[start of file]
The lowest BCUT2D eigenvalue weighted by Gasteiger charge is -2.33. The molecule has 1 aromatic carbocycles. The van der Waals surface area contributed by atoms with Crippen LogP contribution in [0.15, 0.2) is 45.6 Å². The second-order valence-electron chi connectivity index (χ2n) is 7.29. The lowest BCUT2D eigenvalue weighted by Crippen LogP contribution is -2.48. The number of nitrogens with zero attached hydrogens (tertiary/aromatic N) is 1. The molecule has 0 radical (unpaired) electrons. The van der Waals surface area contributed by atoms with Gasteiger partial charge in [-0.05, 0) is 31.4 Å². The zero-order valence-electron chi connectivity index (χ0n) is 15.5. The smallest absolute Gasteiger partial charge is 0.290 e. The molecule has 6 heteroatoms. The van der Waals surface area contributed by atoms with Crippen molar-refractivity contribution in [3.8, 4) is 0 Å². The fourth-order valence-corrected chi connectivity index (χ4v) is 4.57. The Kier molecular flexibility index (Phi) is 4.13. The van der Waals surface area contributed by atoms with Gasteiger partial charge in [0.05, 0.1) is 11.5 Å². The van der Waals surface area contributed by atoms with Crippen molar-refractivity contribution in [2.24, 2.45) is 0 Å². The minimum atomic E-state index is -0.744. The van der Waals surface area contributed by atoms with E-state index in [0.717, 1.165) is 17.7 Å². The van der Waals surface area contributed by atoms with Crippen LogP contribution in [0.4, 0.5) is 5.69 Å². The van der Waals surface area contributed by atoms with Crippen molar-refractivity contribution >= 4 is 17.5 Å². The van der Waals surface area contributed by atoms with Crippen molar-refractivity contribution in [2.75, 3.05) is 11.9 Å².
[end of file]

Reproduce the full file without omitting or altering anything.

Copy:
The lowest BCUT2D eigenvalue weighted by Gasteiger charge is -2.33. The molecule has 1 aromatic carbocycles. The van der Waals surface area contributed by atoms with Crippen LogP contribution in [0.15, 0.2) is 45.6 Å². The second-order valence-electron chi connectivity index (χ2n) is 7.29. The lowest BCUT2D eigenvalue weighted by Crippen LogP contribution is -2.48. The number of nitrogens with zero attached hydrogens (tertiary/aromatic N) is 1. The molecule has 0 radical (unpaired) electrons. The van der Waals surface area contributed by atoms with Gasteiger partial charge in [-0.05, 0) is 31.4 Å². The zero-order valence-electron chi connectivity index (χ0n) is 15.5. The smallest absolute Gasteiger partial charge is 0.290 e. The molecule has 6 heteroatoms. The van der Waals surface area contributed by atoms with Crippen molar-refractivity contribution in [3.8, 4) is 0 Å². The fourth-order valence-corrected chi connectivity index (χ4v) is 4.57. The Kier molecular flexibility index (Phi) is 4.13. The van der Waals surface area contributed by atoms with Gasteiger partial charge in [0.05, 0.1) is 11.5 Å². The van der Waals surface area contributed by atoms with Crippen molar-refractivity contribution in [2.24, 2.45) is 0 Å². The minimum atomic E-state index is -0.744. The van der Waals surface area contributed by atoms with E-state index in [0.717, 1.165) is 17.7 Å². The van der Waals surface area contributed by atoms with Crippen LogP contribution in [0.4, 0.5) is 5.69 Å². The van der Waals surface area contributed by atoms with Crippen molar-refractivity contribution >= 4 is 17.5 Å². The van der Waals surface area contributed by atoms with Crippen molar-refractivity contribution in [2.75, 3.05) is 11.9 Å².